I followed OBS instructors on a coastal cleanup
There’s much more to it than just picking up rubbish.
The sun was low in the sky, the sandflies were buzzing, and I was constantly stopping myself from wiping my sweaty face with dirty gloves that had been holding trash just moments before.
It was a tiring day spent at Pulau Ubin, but I definitely felt fulfilled.
I had followed a group of Outward Bound Singapore instructors to the island on Sep 20. It was a week of workshops designed for them to learn more about nature and, as such, become better equipped to teach students during programmes.
Two trainers from Nature Society Singapore (NSS) taught us about marine debris, defined as manmade materials that end up in the ocean, and how much of it there is, the various ways it ends up in our waters, and the habitats it affects.
They also taught us about microplastics— defined as pieces of plastic smaller than 5mm. For example, when you wash polyester and spandex clothing, plastic fibres from the fabric drain into the ocean. Some of the small particles in exfoliants and toothpastes are made of plastic and pollute our waters as well.
The trainers talked about how all this rubbish had built up the Great Pacific Garbage Patch, a mass of rubbish floating in the ocean three times the size of France. When I heard about it, the sheer scale of how much trash was in our waters hit me.
“Even if you clean the beach, the trash will be back in 24 hours,” one trainer shared. “OBS can’t settle the root cause, so you must teach the next generation to care and plant that seed.”
We were split into teams of five and given forms to fill out about the types and amount of rubbish we picked up, so that the data could be sent to International Coastal Cleanup Singapore.
After the briefing, we went out to the beachfront to collect rubbish that had washed up on shore. I was apprehensive at first, because it’s been years since I’ve participated in a beach cleanup, but once we got to work I found myself having a blast.
Despite the beachfront being small and secluded, there was still a surprising amount of trash. I found myself constantly picking up plastic food wrappers and styrofoam. One team even dragged up half an office chair that had washed up on shore. We debated picking up some glass bottles, but we left behind the ones with animals living inside.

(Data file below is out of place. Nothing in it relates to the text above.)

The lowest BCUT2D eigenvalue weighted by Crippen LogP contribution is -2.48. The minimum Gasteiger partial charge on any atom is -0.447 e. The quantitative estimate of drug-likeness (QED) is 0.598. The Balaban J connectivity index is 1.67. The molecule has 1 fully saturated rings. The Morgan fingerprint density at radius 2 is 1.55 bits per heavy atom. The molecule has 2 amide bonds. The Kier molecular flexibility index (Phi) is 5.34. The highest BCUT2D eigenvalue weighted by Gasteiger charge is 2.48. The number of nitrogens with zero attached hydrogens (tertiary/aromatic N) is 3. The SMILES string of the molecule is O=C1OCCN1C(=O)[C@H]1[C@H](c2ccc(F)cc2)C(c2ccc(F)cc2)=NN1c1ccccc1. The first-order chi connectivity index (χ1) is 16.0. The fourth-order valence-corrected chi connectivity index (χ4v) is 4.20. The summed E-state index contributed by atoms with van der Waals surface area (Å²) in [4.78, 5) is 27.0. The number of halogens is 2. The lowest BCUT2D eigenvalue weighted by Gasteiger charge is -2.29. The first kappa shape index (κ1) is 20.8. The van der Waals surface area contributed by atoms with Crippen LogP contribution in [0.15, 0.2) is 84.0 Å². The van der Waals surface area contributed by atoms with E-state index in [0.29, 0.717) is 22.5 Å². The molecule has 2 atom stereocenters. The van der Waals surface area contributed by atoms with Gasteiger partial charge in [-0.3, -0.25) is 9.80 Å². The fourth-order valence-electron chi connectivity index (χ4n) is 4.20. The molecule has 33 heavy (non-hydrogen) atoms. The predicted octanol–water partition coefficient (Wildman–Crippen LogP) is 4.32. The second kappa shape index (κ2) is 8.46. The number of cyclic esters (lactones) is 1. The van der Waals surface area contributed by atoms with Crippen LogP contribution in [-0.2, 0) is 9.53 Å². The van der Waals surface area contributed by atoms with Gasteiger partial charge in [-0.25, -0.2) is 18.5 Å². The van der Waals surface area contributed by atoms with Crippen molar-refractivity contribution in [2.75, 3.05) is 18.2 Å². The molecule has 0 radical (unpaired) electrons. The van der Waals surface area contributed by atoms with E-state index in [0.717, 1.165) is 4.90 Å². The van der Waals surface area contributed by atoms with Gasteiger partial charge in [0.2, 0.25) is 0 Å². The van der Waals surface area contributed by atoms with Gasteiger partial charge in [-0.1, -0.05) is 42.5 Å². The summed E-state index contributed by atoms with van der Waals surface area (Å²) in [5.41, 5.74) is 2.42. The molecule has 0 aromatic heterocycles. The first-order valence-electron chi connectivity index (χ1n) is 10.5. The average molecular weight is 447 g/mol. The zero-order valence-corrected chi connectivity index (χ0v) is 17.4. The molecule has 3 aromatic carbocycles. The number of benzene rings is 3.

“A flimsy plastic bag can never be a home,” one trainer had shared, “but if it looks like part of the habitat, leave it alone.”
At the end of the cleanup I counted fourteen bags of rubbish on shore, weighing 139.5kg. The number was staggering to me considering we had only been on the beach for an hour, and there were only twenty of us.
As we headed back, some instructors started a discussion about the kinds of bins OBS placed around Pulau Ubin and how its design can be improved so that storms and wild animals would not be able to knock them over.
It struck me that even while tired and sweaty, the instructors were actively trying to brainstorm ways to improve their surroundings.
At the end of the night, everyone sat down to cross-share about what we had learned, what stuck with us, and how to apply this knowledge when conducting lessons.
“If each person picks up 1kg of trash a day, that’s not a lot. But if there’s new trash every day and you pick it up, then you’ve cleaned 365kg of trash in a year.” one instructor shared.
“We have to encourage the students that what they do makes a difference, no matter how small it is.”
Another instructor mentioned teaching students how to form lasting habits. “You’d rather do a bit a day than rush it all on Sunday,” he joked, comparing picking up rubbish to homework.
“Depending on the attitude of the kids, we change our approach”, a trainer stated. “That way we’re maximising the impact of the lesson we’re trying to teach.”